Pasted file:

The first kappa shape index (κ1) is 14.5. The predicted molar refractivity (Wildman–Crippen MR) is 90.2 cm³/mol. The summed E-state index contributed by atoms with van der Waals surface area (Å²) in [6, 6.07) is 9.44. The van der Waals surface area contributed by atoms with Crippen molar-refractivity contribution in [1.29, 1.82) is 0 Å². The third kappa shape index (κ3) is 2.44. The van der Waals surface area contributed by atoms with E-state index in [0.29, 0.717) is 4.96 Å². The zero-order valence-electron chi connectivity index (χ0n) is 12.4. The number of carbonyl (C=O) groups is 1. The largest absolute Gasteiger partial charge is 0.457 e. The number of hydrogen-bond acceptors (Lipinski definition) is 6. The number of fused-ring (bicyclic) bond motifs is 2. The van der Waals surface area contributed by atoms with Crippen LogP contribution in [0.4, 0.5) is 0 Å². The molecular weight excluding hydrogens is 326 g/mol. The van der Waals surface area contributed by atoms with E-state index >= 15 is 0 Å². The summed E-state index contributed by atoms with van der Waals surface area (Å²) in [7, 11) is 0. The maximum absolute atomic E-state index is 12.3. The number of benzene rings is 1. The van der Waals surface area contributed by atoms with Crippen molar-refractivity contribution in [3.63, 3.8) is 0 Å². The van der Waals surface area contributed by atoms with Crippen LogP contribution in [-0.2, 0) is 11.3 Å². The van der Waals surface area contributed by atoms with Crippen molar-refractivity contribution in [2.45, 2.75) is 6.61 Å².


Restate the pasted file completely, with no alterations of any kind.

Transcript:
The first kappa shape index (κ1) is 14.5. The predicted molar refractivity (Wildman–Crippen MR) is 90.2 cm³/mol. The summed E-state index contributed by atoms with van der Waals surface area (Å²) in [6, 6.07) is 9.44. The van der Waals surface area contributed by atoms with Crippen molar-refractivity contribution in [1.29, 1.82) is 0 Å². The third kappa shape index (κ3) is 2.44. The van der Waals surface area contributed by atoms with E-state index in [0.29, 0.717) is 4.96 Å². The zero-order valence-electron chi connectivity index (χ0n) is 12.4. The number of carbonyl (C=O) groups is 1. The largest absolute Gasteiger partial charge is 0.457 e. The number of hydrogen-bond acceptors (Lipinski definition) is 6. The number of fused-ring (bicyclic) bond motifs is 2. The van der Waals surface area contributed by atoms with Crippen LogP contribution in [0.4, 0.5) is 0 Å². The molecular weight excluding hydrogens is 326 g/mol. The van der Waals surface area contributed by atoms with E-state index >= 15 is 0 Å². The summed E-state index contributed by atoms with van der Waals surface area (Å²) in [7, 11) is 0. The maximum absolute atomic E-state index is 12.3. The number of benzene rings is 1. The van der Waals surface area contributed by atoms with Crippen molar-refractivity contribution in [3.63, 3.8) is 0 Å². The van der Waals surface area contributed by atoms with Crippen LogP contribution in [-0.2, 0) is 11.3 Å². The van der Waals surface area contributed by atoms with Crippen molar-refractivity contribution in [2.45, 2.75) is 6.61 Å².